Dan Pashman: All the names of the flavors are literary allusions.
Samin Nosrat: Yes. And then also my imaginary roast chicken restaurant that I would like to have my rotisserie chicken place. And then I also would have like an imaginary lasagna restaurant. Those are my imaginary restaurants that I would like to have...with no employees. I think employees and having employees and having to take care of employees, it's such a huge responsibility that I don't want to undertake. Yeah. So no, thank you.
Dan Pashman: Audrie on Instagram writes: We need an update on the Samin boyfriend application process. Now for people who don’t listen to Home Cooking, Hrishi you put a call out in the show for people to apply to be Samin’s boyfriend, much to her dismay. I know in a recent episode you said the effort has born fruit. Is there anything any more you can divulge?
Hrishikesh Hirway: There's no more that can be divulged.
Dan Pashman: Can I ask one question? Hrishi, have you met the gentleman?
Samin Nosrat: Digitally.
Hrishikesh Hirway: It's true.
Dan Pashman: OK, digitally, but not in person.
Hrishikesh Hirway: No, no, no, no.
Samin Nosrat: I mean, he lives in...
Hrishikesh Hirway: I'm not meeting anybody in person.
Dan Pashman: All right. OK. I mean, like, even distanced?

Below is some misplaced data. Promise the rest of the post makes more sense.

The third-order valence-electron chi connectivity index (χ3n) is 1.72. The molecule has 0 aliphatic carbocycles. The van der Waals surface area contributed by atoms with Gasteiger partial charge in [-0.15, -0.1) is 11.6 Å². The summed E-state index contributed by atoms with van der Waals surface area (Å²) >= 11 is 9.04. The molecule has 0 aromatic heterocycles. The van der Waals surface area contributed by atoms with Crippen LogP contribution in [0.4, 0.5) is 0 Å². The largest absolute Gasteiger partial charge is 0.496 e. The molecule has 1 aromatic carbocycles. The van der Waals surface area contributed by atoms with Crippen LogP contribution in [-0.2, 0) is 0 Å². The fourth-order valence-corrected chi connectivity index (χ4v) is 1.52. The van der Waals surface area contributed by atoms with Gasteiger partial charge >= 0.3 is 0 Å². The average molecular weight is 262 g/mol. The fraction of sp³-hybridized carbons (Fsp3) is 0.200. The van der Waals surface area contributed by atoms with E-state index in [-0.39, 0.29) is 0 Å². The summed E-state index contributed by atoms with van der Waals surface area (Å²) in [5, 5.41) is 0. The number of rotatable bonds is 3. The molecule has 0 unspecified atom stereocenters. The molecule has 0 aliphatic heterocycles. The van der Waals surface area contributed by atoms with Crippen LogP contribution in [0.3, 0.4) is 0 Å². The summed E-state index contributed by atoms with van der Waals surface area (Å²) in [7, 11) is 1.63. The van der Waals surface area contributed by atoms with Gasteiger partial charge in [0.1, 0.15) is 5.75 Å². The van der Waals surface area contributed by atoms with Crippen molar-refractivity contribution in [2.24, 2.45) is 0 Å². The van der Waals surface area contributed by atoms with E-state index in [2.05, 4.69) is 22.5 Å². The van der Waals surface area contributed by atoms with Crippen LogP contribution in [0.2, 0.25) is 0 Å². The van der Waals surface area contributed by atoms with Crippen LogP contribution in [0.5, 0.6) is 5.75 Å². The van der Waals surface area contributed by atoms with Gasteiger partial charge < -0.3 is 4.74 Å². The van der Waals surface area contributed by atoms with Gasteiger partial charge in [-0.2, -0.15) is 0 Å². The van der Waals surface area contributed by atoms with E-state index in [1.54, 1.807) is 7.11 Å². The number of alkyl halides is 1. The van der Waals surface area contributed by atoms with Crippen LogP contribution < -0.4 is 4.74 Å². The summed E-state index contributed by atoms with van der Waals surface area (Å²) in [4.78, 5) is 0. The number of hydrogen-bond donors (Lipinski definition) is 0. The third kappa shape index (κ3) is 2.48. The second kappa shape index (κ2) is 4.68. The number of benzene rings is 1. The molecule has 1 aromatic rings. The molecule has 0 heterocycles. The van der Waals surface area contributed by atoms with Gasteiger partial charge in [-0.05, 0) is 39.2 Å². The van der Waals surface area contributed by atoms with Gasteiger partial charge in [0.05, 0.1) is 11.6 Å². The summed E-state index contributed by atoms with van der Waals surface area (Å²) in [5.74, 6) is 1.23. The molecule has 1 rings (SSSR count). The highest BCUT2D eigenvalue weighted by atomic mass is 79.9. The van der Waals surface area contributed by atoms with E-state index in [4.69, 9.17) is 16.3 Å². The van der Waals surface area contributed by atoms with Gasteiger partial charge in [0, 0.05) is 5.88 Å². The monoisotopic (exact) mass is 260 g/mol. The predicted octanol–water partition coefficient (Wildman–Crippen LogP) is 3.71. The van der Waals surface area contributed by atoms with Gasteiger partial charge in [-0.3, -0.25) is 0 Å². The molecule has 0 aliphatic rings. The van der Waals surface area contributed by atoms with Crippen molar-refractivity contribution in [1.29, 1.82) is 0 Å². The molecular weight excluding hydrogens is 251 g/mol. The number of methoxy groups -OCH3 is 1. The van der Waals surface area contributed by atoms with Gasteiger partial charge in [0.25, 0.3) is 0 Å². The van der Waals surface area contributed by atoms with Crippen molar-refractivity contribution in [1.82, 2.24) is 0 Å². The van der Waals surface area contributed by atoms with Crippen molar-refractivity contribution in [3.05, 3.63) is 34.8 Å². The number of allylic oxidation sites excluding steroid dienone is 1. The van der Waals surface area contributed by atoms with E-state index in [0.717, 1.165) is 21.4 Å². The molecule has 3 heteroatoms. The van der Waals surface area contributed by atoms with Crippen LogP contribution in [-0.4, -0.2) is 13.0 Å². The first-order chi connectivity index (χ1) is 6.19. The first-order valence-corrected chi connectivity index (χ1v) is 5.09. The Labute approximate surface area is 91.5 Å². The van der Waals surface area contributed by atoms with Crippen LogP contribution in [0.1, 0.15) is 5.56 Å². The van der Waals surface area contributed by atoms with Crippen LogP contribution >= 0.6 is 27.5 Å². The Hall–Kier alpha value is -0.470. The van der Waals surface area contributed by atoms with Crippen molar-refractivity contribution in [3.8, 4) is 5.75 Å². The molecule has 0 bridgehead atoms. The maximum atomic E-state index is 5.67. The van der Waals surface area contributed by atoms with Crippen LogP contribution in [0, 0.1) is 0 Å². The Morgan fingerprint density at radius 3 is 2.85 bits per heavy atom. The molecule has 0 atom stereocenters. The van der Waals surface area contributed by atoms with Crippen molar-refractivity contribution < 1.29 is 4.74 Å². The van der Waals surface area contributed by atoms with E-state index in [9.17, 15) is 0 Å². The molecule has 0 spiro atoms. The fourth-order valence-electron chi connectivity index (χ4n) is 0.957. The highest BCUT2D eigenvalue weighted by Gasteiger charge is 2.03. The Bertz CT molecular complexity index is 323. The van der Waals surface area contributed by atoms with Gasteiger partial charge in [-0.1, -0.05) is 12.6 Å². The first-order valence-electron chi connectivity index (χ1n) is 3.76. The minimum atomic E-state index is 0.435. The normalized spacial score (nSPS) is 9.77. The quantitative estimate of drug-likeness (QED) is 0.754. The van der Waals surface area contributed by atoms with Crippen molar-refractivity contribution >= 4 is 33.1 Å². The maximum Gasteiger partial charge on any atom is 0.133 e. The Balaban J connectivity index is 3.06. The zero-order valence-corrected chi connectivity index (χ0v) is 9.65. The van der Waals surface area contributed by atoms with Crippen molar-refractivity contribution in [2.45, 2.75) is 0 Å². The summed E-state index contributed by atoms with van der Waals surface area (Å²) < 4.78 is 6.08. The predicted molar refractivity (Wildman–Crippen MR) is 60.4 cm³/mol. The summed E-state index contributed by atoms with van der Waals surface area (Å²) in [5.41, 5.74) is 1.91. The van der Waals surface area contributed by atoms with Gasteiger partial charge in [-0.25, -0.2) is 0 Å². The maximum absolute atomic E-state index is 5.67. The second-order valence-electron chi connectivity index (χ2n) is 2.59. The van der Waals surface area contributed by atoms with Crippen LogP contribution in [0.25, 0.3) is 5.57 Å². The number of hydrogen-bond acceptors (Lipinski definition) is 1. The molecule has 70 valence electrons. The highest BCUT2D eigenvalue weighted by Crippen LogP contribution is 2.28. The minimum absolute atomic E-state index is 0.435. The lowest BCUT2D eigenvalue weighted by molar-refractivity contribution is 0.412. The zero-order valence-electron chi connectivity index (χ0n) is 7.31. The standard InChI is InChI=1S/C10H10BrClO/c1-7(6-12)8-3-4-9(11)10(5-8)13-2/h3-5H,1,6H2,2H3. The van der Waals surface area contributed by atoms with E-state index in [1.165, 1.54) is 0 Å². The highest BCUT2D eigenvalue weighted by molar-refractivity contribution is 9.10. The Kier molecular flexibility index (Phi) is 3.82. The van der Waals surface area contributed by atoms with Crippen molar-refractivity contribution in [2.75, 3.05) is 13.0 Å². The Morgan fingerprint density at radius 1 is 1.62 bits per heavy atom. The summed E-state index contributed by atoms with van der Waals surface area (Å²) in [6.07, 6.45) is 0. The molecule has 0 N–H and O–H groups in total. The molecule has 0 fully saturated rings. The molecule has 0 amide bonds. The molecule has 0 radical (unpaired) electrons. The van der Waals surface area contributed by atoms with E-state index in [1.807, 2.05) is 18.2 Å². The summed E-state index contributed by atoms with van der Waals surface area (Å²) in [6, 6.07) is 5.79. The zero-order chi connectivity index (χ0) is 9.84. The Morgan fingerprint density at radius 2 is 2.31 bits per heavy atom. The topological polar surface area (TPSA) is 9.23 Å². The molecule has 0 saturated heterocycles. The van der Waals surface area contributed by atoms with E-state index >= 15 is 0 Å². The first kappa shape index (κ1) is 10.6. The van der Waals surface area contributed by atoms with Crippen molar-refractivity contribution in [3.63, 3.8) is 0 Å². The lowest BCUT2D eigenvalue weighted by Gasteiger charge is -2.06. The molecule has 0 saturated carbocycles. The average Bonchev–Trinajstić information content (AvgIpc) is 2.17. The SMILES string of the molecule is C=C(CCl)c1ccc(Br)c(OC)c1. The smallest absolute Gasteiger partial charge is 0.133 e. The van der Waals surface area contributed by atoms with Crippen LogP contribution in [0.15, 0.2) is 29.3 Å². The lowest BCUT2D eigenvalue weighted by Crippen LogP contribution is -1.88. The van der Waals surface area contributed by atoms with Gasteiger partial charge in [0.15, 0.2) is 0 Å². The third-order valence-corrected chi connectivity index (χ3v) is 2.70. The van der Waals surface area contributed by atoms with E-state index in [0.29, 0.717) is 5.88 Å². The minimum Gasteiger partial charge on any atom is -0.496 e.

Hrishikesh Hirway: No, no, no. There's a plexiglass dividing the bed in my home.
Samin Nosrat: Yesterday on Twitter, I saw some like, um, you can buy like a pod. Like a pod that you can like wear out in the world now. Like you can just wear a pod out on the street. It made me think of you.
Dan Pashman: Carina writes: I spend a lot of time cooking for my family, but a lot of times I'm just over the food I've made by the time we're ready to eat. I've smelled it and been around it for so long that I'm not interested in eating it anymore—I really identified with this—I love that they enjoy the food but how can I cook in a way that I will enjoy sitting down and eating with my family too?’
Hrishikesh Hirway: Get one of those bubbles that Samin was just talking about. Keep it on until it's time to eat.
Dan Pashman: Right. Right.